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i think there is an element that the younger generation wants to be able to communicate, have fun, and not worry about whether the permanence might have some kind of weight. the numbers are staggering. i think evan is doing a great job. >> can evan mature into a rockstar ceo? >> i think so. it is interesting because he has had some issues, and other people we have worked with have. one of the things that benchmark truly tries to differentiate is we want to be a partner with the entrepreneur over a long time. i think there is a growing trend in silicon valley that i'm not a fan of, which is trial by social media. our job is to help these people through situations like that, not to abandon them even though the press is pounding them. evan in particular is a special person. he has a keen sense of product features that matter to his constituency that i think has been a common trait among some of the most successful
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entrepreneurs. >> is there more or less arrogance in silicon valley than there was before? >> there is probably more than 1999. >> more back then? >> yes. and i think people have learned from 1999. even though a lot of the young entrepreneurs today were not around, there are still lessons learned. >> how do you make sure that you are getting into the next snapchat, the next uber? >> we have to hold ourselves accountable for that. one of the things that differentiates us, we don't have this huge, large staff. i would say we are probably, of our peer set, probably the leanest of anyone out there. we have often had our competitors ask us, how do you get so much coverage with so few people? i think the answer is we are doing it all day long. if you have a staff of 100 people, you have to look after them. we are just out on the field, playing. >> bill gurley, thank you so much for joining us. it is so great to have you. >> thank you. >> thanks.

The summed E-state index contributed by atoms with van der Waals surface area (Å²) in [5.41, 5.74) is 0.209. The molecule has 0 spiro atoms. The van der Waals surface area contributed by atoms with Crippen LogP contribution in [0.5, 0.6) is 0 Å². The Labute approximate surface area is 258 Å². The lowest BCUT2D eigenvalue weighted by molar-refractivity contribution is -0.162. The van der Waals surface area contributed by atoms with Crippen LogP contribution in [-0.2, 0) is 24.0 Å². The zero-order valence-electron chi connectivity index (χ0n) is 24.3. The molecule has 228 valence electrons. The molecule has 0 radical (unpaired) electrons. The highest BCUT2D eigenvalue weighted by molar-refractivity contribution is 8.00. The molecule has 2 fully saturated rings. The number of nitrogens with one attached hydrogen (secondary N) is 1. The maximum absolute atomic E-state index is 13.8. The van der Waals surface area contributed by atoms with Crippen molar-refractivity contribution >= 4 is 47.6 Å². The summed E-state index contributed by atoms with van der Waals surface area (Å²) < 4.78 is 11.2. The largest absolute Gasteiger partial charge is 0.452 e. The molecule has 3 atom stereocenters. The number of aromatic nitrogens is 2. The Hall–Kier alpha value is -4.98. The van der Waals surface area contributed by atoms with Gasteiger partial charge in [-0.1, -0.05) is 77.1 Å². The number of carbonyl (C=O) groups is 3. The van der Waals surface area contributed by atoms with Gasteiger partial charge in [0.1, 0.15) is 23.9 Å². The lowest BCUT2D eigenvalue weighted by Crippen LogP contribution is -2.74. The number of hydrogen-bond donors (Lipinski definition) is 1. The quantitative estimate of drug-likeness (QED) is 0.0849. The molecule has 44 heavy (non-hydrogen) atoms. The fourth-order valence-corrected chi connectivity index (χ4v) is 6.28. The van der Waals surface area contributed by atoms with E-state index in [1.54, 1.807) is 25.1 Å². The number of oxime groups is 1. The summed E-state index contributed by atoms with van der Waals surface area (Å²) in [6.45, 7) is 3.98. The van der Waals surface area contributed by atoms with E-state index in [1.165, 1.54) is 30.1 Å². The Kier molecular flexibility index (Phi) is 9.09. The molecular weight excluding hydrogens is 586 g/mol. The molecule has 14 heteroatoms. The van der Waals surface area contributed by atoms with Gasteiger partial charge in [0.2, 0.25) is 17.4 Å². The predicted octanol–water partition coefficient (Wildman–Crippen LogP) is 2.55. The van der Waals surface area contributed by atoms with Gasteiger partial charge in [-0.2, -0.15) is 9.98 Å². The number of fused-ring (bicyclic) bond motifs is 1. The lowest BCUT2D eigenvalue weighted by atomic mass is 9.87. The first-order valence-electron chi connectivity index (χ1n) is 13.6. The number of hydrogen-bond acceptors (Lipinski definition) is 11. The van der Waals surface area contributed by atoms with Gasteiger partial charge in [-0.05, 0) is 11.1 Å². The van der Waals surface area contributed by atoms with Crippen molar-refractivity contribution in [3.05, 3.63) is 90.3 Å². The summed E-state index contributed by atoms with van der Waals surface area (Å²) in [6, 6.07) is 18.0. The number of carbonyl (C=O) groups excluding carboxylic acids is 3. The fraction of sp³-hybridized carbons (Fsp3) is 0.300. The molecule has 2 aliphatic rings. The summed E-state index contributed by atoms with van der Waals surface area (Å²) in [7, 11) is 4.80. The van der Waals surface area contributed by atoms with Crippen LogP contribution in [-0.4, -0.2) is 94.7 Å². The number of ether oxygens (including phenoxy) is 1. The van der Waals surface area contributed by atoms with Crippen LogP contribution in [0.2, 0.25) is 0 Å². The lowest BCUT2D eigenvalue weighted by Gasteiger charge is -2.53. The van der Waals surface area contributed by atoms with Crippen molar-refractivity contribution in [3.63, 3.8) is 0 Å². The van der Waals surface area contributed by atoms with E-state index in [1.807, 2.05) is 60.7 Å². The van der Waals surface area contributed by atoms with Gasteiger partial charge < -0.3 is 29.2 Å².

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>> this is a bloomberg news update. i am senior markets correspondent julie hyman. let's take a look at how equity markets are doing on this day after christmas. we do have a continuation of a rally with the dow and s&p once again trading at records and also working on their second straight. weekly gain. 18073. up at better percentage at .6% at 4801. look at how crude prices are trading, we had an increase in earlier today on some fighting in libya creating concerns about supply constraints, but now it has turned lower